1. The assessee in this case is a registered firm of five partners carrying on business in the manufacture and sale of jewellery. Earlier to the assessment years 1967-68 to 1969-70, the assessee was carrying on business in the exhibition of films in their theatre 'Safire' along with the jewellery business. For the construction of the said theatre, the assessee had made borrowals and has been paying interest thereon. However, the said business of exhibition of films as also the 'Safire' theatre was transferred by the assessee as a going concern to a new partnership concern with effect from July 31,1965. The investment in the 'Safire' theatre made by the assessee-firm to the extent of Rs. 12.39 lakhs was treated by the new firm as a fixed deposit of the assessee firm and interest was paid thereon by the new firm to the assessee-firm at 5% p. a. The interest earned by the assessee on the said deposit from the new firm was assessed under the head 'Other sources' in the assessee's hands. So long as the assessee ran the business of exhibition of films in Safire theatre as its own business, the interest paid on the borrowals for the construction of the said theatre was being allowed as a deduction. However, for the assessment years 1967-68 to 1969-70, the assessee's claim for deduction as business expenditure in respect of interest paid on the borrowals referred to above was rejected by the ITO holding that the business of exhibition of films under the name of Safire theatre was not in existence during the respective years of account and, therefore, the interest on borrowals attributable to that particular business cannot be allowed as a deduction in computing the profits of the jewellary business.
2. The assessee took the matter in appeal to the AAC contending that once the monies are borrowed and used for business, they can never lose their character, that the interest paid thereon should be allowed as a business expenditure relying on the decisions in AL. A.R. Brothers v. CIT  3 ITC 209 and Mitapchand R. Shah v. CIT : 58ITR525(Mad) and that the interest attributable to the investments in M/s. Safire Theatre should be considered under the head 'Business' only and not under the head 'Other sources'. The AAC accepted the assessee's contention and held that as the borrowals at the time when they were made were only for the business, the disallowance of the claim for deduction merely because the borrowed funds lost their identity at a later period of time cannot be justified in law especially when the monies had been borrowed for, and had been used in, the construction of the theatre, the income from which was assessed in the earlier years under the head 'Business'. He also held that the decisions above referred to as also the decision of the Bombay High Court in Mills Store Company v. CIT : 80ITR225(Bom) , supported the assessee's contention. He alternatively held that the business in jewellery and the exhibition of films should be taken to be the same business and so long as the jewellery business is continued, the interest paid on the borrowings for the purpose of the construction of the theatre is to be allowed as a deductions as part of the same business being carried on.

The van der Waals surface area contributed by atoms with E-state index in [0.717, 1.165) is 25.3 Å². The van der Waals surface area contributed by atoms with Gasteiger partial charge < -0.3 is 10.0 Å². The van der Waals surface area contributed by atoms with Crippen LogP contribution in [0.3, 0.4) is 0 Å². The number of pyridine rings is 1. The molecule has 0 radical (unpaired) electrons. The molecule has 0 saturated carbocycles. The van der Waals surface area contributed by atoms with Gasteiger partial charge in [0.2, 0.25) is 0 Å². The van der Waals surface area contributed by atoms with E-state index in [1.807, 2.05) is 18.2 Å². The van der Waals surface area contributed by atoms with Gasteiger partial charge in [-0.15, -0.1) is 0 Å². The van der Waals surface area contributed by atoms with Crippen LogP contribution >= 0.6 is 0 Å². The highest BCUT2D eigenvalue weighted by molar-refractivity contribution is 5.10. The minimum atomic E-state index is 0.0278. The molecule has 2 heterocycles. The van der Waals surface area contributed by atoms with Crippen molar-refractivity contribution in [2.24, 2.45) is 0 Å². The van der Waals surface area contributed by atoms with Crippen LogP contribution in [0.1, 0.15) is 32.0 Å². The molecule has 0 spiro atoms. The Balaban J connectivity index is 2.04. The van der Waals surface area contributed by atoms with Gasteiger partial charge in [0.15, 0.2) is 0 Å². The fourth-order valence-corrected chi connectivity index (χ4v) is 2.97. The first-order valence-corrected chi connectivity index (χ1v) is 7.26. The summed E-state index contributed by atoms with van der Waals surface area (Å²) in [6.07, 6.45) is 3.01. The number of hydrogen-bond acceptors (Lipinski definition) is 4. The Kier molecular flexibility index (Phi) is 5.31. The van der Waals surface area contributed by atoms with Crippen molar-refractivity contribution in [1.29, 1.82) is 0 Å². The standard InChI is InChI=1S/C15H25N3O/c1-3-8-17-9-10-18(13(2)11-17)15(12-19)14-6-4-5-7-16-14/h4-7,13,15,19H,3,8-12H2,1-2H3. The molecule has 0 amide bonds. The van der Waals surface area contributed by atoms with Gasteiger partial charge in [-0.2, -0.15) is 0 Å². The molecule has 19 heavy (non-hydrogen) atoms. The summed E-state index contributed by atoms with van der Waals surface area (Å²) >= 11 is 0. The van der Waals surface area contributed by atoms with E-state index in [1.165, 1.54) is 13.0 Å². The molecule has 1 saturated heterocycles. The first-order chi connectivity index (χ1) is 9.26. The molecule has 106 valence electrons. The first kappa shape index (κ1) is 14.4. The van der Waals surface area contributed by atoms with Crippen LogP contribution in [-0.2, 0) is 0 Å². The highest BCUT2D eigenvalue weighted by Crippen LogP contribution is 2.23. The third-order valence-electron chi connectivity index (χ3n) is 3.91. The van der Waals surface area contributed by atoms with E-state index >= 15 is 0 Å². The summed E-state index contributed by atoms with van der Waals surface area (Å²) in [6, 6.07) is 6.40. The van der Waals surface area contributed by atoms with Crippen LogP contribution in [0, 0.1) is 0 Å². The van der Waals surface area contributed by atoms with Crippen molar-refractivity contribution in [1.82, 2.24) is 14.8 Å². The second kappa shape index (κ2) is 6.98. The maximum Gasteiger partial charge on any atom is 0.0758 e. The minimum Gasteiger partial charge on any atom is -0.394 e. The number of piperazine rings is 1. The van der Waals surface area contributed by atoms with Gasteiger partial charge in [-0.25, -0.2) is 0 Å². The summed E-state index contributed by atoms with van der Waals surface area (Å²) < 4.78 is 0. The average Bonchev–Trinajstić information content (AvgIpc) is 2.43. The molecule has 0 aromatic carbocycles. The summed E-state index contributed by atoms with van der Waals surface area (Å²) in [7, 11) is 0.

3. Aggrieved by the order of the AAC, the Revenue preferred appeals to the Income-tax Appellate Tribunal contending that the AAC erred in holding that the interest payments should be allowed as an admissible deduction under the head 'Business' on the ground that the assessee should be considered as having continued the business of exhibition of films ignoring the fact that the assessee did not carry on the business of exhibition of films during the previous years relevant to the assessment years in question and no income in respect of this business was charged to income-tax under s. 28 and that, therefore, the question of allowing any expenditure under the head 'Business', in respect of the said business, did not arise. It was also contended by the Revenue that the interest payment should not be allowed as an admissible deduction under the head 'Business', that during the relevant previous years, the assessee carried on the business of jwellery alone and that the two business, namely, jewellery and exhibition of films, were not interdependent, interlinked or : interlaced and as such they cannot from part of the same business. The assessee, on the other hand, contended before the Tribunal that under clause 4 of the deed of partnership dated April 21, 1961, as amended on November 5, 1962, the firm has been authoriesed to carry on other businesses such as running of restaurants, cinema theatres, tourist services, travel agencies and such other business as the partners may decide from time to time, that therefore, all the businesses it may undertake should be taken to be a composite one and not separate, that as a consolidated balance-sheet was maintained in respect of the borrowals, the borrowings should be taken to be for the whole business and not for the business of exhibition of films alone and, hence, even if the film business has been stopped, the assessee is entitled to the deduction of the interest payments under the head 'Business' and not under the head 'Other sources'.